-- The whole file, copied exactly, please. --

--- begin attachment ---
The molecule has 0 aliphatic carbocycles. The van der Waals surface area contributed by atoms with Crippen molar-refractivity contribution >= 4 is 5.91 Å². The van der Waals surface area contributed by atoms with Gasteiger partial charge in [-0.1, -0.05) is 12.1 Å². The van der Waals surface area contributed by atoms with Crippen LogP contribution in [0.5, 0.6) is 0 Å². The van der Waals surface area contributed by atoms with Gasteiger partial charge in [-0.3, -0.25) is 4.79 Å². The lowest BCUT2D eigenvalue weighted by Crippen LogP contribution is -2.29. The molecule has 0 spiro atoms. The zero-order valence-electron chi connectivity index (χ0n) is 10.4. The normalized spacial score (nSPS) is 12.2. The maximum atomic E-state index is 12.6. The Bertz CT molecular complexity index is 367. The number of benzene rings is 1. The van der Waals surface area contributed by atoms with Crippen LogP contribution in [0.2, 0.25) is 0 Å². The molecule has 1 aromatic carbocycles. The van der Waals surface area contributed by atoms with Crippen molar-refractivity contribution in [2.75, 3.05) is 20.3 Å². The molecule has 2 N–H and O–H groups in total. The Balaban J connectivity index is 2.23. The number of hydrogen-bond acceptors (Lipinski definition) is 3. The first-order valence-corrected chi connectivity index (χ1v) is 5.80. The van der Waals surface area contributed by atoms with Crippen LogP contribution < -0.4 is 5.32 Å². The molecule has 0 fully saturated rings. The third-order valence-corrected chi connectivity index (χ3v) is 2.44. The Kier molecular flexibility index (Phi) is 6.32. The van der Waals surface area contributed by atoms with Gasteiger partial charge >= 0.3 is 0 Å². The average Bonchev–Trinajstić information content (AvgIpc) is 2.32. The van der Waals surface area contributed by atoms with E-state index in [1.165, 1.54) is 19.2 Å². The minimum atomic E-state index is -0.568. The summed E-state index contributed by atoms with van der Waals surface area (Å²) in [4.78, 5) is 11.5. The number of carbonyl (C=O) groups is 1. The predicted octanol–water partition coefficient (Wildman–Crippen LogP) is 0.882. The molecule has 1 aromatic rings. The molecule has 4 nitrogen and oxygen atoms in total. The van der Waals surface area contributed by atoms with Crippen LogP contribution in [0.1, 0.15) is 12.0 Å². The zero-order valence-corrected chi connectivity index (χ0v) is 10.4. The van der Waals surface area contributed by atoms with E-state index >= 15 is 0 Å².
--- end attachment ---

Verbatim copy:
The molecule has 0 aliphatic carbocycles. The van der Waals surface area contributed by atoms with Crippen molar-refractivity contribution >= 4 is 5.91 Å². The van der Waals surface area contributed by atoms with Gasteiger partial charge in [-0.1, -0.05) is 12.1 Å². The van der Waals surface area contributed by atoms with Crippen LogP contribution in [0.5, 0.6) is 0 Å². The van der Waals surface area contributed by atoms with Gasteiger partial charge in [-0.3, -0.25) is 4.79 Å². The lowest BCUT2D eigenvalue weighted by Crippen LogP contribution is -2.29. The molecule has 0 spiro atoms. The zero-order valence-electron chi connectivity index (χ0n) is 10.4. The normalized spacial score (nSPS) is 12.2. The maximum atomic E-state index is 12.6. The Bertz CT molecular complexity index is 367. The number of benzene rings is 1. The van der Waals surface area contributed by atoms with Crippen LogP contribution in [0.2, 0.25) is 0 Å². The molecule has 1 aromatic carbocycles. The van der Waals surface area contributed by atoms with Crippen molar-refractivity contribution in [2.75, 3.05) is 20.3 Å². The molecule has 2 N–H and O–H groups in total. The Balaban J connectivity index is 2.23. The number of hydrogen-bond acceptors (Lipinski definition) is 3. The first-order valence-corrected chi connectivity index (χ1v) is 5.80. The van der Waals surface area contributed by atoms with Crippen LogP contribution < -0.4 is 5.32 Å². The molecule has 0 fully saturated rings. The third-order valence-corrected chi connectivity index (χ3v) is 2.44. The Kier molecular flexibility index (Phi) is 6.32. The van der Waals surface area contributed by atoms with Gasteiger partial charge >= 0.3 is 0 Å². The average Bonchev–Trinajstić information content (AvgIpc) is 2.32. The van der Waals surface area contributed by atoms with E-state index in [1.165, 1.54) is 19.2 Å². The minimum atomic E-state index is -0.568. The summed E-state index contributed by atoms with van der Waals surface area (Å²) in [4.78, 5) is 11.5. The number of carbonyl (C=O) groups is 1. The predicted octanol–water partition coefficient (Wildman–Crippen LogP) is 0.882. The molecule has 1 aromatic rings. The molecule has 4 nitrogen and oxygen atoms in total. The van der Waals surface area contributed by atoms with Crippen LogP contribution in [0.1, 0.15) is 12.0 Å². The zero-order valence-corrected chi connectivity index (χ0v) is 10.4. The van der Waals surface area contributed by atoms with E-state index >= 15 is 0 Å².